Relation of Increasing QRS Duration Over Time and Cardiovascular Events in Outpatients With Heart Failure Journal Articles uri icon

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  • An increase in the duration of the QRS complex over time has been shown to be associated with poor clinical outcomes in specific subgroups of heart failure (HF) patients. There is a paucity of data on the clinical impact of increasing QRS duration on outcomes in HF with narrow QRS duration. This was a retrospective study of consecutive adult referrals to a tertiary outpatient HF clinic over a 2-year period. All patients with a narrow QRS, (<130 ms) were included. The primary outcome was mortality. Secondary outcomes were HF hospitalization and a composite of HF hospitalization, implantation of cardiac resynchronization therapy or left ventricular assist device and cardiac transplant. A total of 253 patients with 2 or more QRS measurments were included. Death occurred in 41 patients (16%), 258 HF hospitalizations occurred in 116 patients (46%) and the composite occurred in 127 patients (50%). Multivariable analyses found that a rate of QRS duration change of ≥1 ms/month was independently associated with increased mortality (odds ratio [OR] 2.26, 95% confidence interval [CI] 1.04 to 4.91), HF hospitalization (relative risk [RR] 2.01, 95% CI 1.37 to 2.94), and the composite (OR 2.40, 95%CI 1.44 to 4.02). A new QRS >130 ms was also independently associated with mortality (OR 3.27, 95%CI 1.29-8.32), HF hospitalization (RR 2.75, 95% CI 1.72 to 4.4) and the composite (OR 2.52, 95%CI 1.27 to 4.99). In conclusion, in patients with HF and a narrow baseline QRS, an increase in QRS duration of ≥1 ms per month is associated with increased mortality and HF hospitalization. HF patients may benefit from serial monitoring of QRS duration.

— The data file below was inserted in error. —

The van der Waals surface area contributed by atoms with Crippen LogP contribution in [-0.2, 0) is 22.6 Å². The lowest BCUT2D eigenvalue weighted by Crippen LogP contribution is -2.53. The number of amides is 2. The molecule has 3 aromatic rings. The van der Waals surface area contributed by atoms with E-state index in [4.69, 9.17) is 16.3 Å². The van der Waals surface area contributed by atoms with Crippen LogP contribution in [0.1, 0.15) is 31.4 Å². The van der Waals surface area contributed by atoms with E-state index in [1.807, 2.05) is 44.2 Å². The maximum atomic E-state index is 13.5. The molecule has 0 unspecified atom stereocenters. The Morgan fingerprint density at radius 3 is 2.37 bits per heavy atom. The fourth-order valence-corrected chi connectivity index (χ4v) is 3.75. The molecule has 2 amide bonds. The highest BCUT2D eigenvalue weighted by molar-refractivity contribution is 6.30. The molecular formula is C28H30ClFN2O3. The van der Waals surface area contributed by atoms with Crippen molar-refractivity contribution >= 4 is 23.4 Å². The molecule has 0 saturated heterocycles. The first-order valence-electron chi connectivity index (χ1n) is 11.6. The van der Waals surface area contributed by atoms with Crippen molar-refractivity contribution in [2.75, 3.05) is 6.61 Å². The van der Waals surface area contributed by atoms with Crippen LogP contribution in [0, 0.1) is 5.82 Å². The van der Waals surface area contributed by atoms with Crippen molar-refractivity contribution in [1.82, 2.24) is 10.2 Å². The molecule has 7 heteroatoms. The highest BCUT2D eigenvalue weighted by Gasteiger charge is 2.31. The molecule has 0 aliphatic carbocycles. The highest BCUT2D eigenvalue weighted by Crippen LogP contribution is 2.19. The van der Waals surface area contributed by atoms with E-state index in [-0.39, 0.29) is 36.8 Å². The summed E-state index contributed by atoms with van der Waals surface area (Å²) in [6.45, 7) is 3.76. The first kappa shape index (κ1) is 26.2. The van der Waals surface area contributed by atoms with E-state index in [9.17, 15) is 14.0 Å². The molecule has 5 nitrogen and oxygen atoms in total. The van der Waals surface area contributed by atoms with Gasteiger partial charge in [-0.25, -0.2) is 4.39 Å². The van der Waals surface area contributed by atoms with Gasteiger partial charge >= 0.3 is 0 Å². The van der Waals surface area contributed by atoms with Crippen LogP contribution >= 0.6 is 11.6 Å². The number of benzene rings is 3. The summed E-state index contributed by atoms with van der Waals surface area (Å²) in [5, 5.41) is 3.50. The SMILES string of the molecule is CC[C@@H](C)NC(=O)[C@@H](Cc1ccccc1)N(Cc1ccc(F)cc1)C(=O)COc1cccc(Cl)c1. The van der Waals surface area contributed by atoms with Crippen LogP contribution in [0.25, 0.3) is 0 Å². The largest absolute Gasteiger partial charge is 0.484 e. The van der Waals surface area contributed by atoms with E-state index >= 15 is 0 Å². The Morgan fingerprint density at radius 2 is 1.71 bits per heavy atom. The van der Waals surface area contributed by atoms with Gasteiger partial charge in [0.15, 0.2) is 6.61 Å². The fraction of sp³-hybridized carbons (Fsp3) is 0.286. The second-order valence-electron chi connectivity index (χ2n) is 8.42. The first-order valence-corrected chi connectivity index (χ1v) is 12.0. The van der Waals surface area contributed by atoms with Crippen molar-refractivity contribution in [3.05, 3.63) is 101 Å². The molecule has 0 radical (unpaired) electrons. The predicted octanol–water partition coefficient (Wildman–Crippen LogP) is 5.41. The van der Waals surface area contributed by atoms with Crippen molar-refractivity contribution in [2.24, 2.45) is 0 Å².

• Alfraidi, Hassan
  • Seifer, Colette M
  • Hiebert, Brett M
  • Torbiak, Lindsay
  • Zieroth, Shelley
  • McIntyre, William

publication date

  • December 2019

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